2. Prioritize compliance and oversight. As in the case of prepaid cards, regulators are keen to ensure that bad actors aren’t taking advantage of new channels as a way to do things like launder money or finance terrorism. Make sure you’ve got the people, technology and processes necessary to effectively oversee your embedded finance partners.

3. Stay the course. Increasing access to financial services for businesses and consumers who badly need them is a goal that regulators share. They, too, want to increase financial access and ensure that these essential banking products are made available to the widest possible audience. The key is to ensure that we’re doing it safely.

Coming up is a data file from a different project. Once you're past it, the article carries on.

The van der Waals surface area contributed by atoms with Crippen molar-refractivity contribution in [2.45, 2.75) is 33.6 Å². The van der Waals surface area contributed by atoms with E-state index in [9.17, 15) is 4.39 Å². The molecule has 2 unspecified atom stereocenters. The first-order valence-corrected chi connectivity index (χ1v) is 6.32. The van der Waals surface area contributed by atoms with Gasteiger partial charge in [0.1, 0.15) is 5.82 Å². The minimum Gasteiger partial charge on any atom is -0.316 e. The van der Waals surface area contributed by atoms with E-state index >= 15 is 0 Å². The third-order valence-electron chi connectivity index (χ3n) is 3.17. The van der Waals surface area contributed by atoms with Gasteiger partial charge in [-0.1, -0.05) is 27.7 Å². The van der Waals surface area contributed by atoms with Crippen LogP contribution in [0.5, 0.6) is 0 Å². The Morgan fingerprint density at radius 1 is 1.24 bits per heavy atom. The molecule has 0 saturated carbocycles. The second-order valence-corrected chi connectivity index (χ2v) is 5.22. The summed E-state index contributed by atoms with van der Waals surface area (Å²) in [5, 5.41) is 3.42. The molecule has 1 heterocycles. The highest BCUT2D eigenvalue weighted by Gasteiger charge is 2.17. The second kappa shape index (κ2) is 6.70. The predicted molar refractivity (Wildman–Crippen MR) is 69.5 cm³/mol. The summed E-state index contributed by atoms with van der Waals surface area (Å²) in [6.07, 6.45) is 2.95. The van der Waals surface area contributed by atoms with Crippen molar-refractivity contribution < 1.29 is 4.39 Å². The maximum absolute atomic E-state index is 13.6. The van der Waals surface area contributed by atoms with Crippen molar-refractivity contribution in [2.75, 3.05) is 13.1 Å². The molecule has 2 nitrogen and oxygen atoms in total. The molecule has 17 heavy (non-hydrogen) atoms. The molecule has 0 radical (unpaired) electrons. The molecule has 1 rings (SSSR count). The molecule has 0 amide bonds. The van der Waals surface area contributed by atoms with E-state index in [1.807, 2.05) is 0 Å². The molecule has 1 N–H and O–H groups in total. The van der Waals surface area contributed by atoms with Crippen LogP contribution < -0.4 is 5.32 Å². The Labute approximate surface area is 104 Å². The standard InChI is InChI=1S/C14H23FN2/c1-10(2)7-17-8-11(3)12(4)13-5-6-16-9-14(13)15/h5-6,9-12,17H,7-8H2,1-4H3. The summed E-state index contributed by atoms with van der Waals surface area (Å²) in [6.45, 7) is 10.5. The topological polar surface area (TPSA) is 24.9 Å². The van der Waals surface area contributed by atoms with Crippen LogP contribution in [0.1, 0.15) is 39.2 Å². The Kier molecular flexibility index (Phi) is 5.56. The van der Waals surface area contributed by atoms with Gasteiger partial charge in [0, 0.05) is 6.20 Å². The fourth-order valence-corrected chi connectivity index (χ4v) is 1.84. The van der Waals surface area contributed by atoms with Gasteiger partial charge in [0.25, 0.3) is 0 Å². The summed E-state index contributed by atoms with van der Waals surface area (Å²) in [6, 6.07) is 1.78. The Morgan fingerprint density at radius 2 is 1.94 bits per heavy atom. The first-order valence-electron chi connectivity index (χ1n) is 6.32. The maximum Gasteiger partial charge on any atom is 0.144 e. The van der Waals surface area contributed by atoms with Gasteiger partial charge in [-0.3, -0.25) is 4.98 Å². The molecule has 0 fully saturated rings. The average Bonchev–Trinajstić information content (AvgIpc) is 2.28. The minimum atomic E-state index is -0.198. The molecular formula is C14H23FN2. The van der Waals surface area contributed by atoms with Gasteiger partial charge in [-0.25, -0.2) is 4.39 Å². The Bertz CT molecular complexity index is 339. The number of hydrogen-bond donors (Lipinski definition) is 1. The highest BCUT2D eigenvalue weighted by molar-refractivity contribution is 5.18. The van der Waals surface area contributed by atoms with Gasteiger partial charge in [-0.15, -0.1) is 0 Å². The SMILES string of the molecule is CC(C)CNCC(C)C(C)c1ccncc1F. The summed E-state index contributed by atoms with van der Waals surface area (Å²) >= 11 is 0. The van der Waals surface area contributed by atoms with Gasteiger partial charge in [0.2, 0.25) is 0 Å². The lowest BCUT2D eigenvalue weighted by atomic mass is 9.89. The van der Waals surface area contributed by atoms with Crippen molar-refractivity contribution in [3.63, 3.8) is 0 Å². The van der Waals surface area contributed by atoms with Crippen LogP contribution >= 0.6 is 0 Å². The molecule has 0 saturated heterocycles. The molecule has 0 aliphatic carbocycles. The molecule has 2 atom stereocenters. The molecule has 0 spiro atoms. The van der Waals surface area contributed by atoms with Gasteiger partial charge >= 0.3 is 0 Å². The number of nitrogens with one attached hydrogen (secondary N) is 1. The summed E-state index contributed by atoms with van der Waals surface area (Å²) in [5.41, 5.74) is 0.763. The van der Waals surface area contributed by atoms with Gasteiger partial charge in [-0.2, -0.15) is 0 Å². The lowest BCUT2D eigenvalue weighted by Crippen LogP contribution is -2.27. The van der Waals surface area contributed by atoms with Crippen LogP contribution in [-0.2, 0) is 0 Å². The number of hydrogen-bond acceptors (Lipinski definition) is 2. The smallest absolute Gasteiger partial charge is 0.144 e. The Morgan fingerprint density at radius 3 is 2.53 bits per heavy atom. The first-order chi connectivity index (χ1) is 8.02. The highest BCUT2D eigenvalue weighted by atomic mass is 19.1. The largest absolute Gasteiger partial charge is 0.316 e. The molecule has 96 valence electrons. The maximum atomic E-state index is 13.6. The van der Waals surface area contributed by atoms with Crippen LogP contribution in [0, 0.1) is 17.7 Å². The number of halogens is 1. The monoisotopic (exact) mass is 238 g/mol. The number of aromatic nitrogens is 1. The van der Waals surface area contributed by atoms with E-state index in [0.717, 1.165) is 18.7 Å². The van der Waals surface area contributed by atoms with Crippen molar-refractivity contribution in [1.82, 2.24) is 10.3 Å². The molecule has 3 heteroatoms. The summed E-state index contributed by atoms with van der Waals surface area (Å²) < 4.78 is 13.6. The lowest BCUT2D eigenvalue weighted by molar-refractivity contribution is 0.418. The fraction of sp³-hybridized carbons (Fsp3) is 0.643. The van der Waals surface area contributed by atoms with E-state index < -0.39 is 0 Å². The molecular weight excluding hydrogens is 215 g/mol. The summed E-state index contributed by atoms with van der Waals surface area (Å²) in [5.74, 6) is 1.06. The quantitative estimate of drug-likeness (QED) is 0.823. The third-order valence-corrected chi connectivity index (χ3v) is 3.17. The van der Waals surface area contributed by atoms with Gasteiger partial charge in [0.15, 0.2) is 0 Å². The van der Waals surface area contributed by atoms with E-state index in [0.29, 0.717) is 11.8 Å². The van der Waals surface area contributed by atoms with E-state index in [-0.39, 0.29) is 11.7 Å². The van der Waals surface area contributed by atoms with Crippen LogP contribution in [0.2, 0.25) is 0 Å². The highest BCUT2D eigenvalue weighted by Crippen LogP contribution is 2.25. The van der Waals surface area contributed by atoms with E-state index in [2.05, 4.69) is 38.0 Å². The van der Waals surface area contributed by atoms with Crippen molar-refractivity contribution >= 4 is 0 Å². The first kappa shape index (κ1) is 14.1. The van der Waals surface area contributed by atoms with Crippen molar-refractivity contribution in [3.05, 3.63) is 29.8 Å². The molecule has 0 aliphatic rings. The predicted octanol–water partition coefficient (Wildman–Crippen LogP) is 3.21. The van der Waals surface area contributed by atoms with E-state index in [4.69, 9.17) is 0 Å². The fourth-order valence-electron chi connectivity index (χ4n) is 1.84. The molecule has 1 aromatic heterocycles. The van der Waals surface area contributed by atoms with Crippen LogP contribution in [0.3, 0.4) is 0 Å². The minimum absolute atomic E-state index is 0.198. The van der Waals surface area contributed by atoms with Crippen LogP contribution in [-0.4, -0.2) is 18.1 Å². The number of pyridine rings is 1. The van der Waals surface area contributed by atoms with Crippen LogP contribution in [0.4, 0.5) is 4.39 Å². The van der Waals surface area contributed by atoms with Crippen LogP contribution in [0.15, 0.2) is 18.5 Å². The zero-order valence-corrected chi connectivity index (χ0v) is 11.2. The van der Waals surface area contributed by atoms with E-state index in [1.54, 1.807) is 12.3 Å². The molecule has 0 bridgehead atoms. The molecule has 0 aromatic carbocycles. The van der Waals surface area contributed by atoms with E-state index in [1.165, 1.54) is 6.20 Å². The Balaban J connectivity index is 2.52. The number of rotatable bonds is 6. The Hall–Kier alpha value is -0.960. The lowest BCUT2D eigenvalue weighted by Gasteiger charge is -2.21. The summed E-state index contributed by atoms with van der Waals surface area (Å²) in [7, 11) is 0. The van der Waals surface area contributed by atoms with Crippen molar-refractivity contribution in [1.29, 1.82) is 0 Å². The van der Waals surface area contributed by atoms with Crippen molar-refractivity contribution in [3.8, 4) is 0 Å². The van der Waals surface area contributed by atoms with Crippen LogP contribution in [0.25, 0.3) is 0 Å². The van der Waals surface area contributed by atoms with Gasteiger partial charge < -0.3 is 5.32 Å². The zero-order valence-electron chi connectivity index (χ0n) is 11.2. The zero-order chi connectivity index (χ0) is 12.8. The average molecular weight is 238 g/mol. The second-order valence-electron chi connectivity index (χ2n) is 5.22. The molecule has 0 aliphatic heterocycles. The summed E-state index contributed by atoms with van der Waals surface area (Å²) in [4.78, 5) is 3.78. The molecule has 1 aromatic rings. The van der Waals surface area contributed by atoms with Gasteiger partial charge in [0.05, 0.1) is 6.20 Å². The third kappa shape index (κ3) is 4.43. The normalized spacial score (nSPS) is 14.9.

No one can say with certainty how the current volley of fintech consent orders will be resolved. However, we can look to numerous historical precedents: not just prepaid cards, but things like earned wage access, Buy Now, Pay Later (BNPL) — even ATMs.

In those instances, regulatory enforcement actions were the first step in a long march to clarity and normalization for the industry. By working closely with regulators and program partners, banks like Bancorp and MetaBank were able to achieve a positive outcome — and I believe the same will be true for fintech and BaaS.

About the Author
Amanda Swoverland is chief compliance officer at Unit. Opinions expressed in viewpoint articles of those of the author and not necessarily those of The Financial Brand.